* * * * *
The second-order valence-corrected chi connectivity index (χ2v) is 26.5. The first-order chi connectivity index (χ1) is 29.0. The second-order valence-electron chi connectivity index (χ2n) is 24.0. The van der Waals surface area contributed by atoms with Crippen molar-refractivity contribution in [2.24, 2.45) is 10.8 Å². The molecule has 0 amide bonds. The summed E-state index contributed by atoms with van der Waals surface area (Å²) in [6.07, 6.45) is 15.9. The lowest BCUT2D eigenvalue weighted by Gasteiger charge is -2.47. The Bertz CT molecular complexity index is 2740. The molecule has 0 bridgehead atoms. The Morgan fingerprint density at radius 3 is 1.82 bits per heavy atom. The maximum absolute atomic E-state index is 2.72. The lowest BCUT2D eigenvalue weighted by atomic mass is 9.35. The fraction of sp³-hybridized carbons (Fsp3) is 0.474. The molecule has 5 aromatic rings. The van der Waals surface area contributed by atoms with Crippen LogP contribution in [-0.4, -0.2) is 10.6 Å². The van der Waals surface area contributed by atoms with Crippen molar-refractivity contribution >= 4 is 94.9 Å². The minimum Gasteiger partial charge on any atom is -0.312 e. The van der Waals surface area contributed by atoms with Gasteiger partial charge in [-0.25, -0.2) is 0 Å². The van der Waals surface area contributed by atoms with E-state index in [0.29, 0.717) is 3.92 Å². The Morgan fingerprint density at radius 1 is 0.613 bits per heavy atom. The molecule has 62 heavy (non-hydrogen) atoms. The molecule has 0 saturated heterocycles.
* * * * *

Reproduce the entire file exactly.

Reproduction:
The second-order valence-corrected chi connectivity index (χ2v) is 26.5. The first-order chi connectivity index (χ1) is 29.0. The second-order valence-electron chi connectivity index (χ2n) is 24.0. The van der Waals surface area contributed by atoms with Crippen molar-refractivity contribution in [2.24, 2.45) is 10.8 Å². The molecule has 0 amide bonds. The summed E-state index contributed by atoms with van der Waals surface area (Å²) in [6.07, 6.45) is 15.9. The lowest BCUT2D eigenvalue weighted by Gasteiger charge is -2.47. The Bertz CT molecular complexity index is 2740. The molecule has 0 bridgehead atoms. The Morgan fingerprint density at radius 3 is 1.82 bits per heavy atom. The maximum absolute atomic E-state index is 2.72. The lowest BCUT2D eigenvalue weighted by atomic mass is 9.35. The fraction of sp³-hybridized carbons (Fsp3) is 0.474. The molecule has 5 aromatic rings. The van der Waals surface area contributed by atoms with Crippen LogP contribution in [-0.4, -0.2) is 10.6 Å². The van der Waals surface area contributed by atoms with Crippen molar-refractivity contribution >= 4 is 94.9 Å². The minimum Gasteiger partial charge on any atom is -0.312 e. The van der Waals surface area contributed by atoms with Gasteiger partial charge in [-0.25, -0.2) is 0 Å². The van der Waals surface area contributed by atoms with E-state index in [0.29, 0.717) is 3.92 Å². The Morgan fingerprint density at radius 1 is 0.613 bits per heavy atom. The molecule has 62 heavy (non-hydrogen) atoms. The molecule has 0 saturated heterocycles.